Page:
BLAIR'S DREAM: THE PRIME MINISTER CLAIMS WE'RE ALL MIDDLE CLASS NOW AND WILL KEEP HIM IN POWER FOR THE NEXT TEN YEARS.
The Prime Minister claimed millions who wouldpreviously have thought of themselves as working class were now becoming upwardly mobile.
He said they had higher aspirations than their parents or grandparents.
And he said they would keep Labour in power for the next 10 years because they realised his was the party who could help them achieve their dreams.
Blair's speech, to left-of-centre think-tank the Institute for Public Policy Research, was part of the Government's bid to put the Mandelson affair behind them and concentrate on policy and issues.
But it was given a cool reception by poverty groups and the unions.
They joined opposition parties in accusing the PM of neglecting the needs and aspirations of the poorest.
Blair spelt out how Labour's policies could change lives and Britain for the better. He said: "Slowly but surely, the old establishment is being replaced by a new, larger, more meritocratic middle class.
"A middle class characterised by greater tolerance of difference, greater ambition to succeed, greater opportunities to earn a decent living.
"A middle class that will include millions who traditionally may see themselves as working class but whose ambitions are far broader than those of their parents and grandparents.
"And far from abandoning our traditional support, we are saying that, in a modern Britain, everyone must have the chance to fulfil their potential, what-ever their background, age, sex or race.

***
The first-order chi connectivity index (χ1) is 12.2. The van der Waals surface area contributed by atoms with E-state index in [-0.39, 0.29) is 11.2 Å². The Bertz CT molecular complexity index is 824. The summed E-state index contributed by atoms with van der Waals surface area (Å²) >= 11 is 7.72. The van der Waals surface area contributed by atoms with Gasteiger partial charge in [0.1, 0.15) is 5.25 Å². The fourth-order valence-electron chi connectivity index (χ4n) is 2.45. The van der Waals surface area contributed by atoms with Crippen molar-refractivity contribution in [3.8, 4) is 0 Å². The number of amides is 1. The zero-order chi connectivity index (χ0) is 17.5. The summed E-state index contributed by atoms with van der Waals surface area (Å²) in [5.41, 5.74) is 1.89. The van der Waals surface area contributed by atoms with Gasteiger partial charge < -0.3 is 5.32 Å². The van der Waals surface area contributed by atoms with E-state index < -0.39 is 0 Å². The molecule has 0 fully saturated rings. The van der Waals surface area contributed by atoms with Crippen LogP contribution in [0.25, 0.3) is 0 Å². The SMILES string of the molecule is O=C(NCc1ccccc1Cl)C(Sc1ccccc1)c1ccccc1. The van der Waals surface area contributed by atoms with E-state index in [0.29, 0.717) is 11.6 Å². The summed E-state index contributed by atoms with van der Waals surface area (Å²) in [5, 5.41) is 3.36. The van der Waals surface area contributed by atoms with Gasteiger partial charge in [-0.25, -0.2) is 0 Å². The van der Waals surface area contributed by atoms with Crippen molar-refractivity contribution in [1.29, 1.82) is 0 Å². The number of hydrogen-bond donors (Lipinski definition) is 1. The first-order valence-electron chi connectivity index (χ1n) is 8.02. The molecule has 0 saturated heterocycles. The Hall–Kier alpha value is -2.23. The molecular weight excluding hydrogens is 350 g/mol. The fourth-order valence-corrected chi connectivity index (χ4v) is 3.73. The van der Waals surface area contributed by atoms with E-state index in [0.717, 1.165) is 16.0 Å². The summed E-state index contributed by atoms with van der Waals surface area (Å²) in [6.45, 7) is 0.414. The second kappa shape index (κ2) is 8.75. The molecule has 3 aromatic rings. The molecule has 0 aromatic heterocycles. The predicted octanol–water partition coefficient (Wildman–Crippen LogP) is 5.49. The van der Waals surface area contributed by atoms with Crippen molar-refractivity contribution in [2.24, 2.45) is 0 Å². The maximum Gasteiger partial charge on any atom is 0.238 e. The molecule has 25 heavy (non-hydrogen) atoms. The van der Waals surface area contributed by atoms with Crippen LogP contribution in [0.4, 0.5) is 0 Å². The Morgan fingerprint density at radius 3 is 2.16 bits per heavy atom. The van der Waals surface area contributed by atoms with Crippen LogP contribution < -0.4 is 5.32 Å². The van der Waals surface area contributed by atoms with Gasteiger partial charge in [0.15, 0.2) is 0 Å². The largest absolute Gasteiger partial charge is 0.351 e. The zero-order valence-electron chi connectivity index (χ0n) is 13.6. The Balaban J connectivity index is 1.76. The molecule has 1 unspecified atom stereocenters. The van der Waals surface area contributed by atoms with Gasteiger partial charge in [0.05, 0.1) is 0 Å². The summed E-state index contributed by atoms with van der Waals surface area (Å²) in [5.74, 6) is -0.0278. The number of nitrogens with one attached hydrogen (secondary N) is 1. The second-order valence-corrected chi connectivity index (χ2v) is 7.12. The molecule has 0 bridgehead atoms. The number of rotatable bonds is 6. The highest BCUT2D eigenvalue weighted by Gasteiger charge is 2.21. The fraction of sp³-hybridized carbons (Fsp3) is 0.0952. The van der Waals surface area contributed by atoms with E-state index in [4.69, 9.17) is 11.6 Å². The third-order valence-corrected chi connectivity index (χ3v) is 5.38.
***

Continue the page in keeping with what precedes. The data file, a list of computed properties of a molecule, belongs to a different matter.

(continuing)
"This Government has a 10-year programme to tackle poverty and social exclusion.
"At the end, I believe we will have an expanded middle class, with ladders of opportunity for those from all backgrounds, no more ceilings halting people from achieving the success they merit."
Blair then talked about Labour's achievements in power - and claimed particular triumphs in health, education, crime and welfare reform.
But STUC general secretary Bill Speirs said: "We can only have a middle class if we have people on either side.
"As someone who has always wanted to see the abolition of the class system, I'm a little disappointed that the Prime Minister's ambitions should be limited to expanding the middle class that's doing well.
"It's also very difficult to square the idea of a massive expansion of the meritocracy with the imposition of tuition fees and the abolition of student grants."
Morag Gillespie, director of the Scottish Low Pay Unit, said: "It's terribly easy to say these things. But unless hard political policies are there to achieve them, it will remain rhetoric.
"So many of the jobs available at the moment are part-time, temporary and low-paid. These are not the kind of jobs that will make a new middle class."
And SNP chief executive Mike Russell accused Blair of being solely interested in the needs of the well-off at the expense of the poor.
He added: "Tony Blair thinks we should all be middle class despite the fact that all the leading figures in New Labour clearly want to be upper class.
"Those that are not already millionaires borrow money from millionaires so they can live like Lords.
"The truth is that the divide between rich and poor in our society is growing and Tony Blair has made it clear that he is on the side of the rich."
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|Publication:||Daily Record (Glasgow, Scotland)|
|Date:||Jan 15, 1999|
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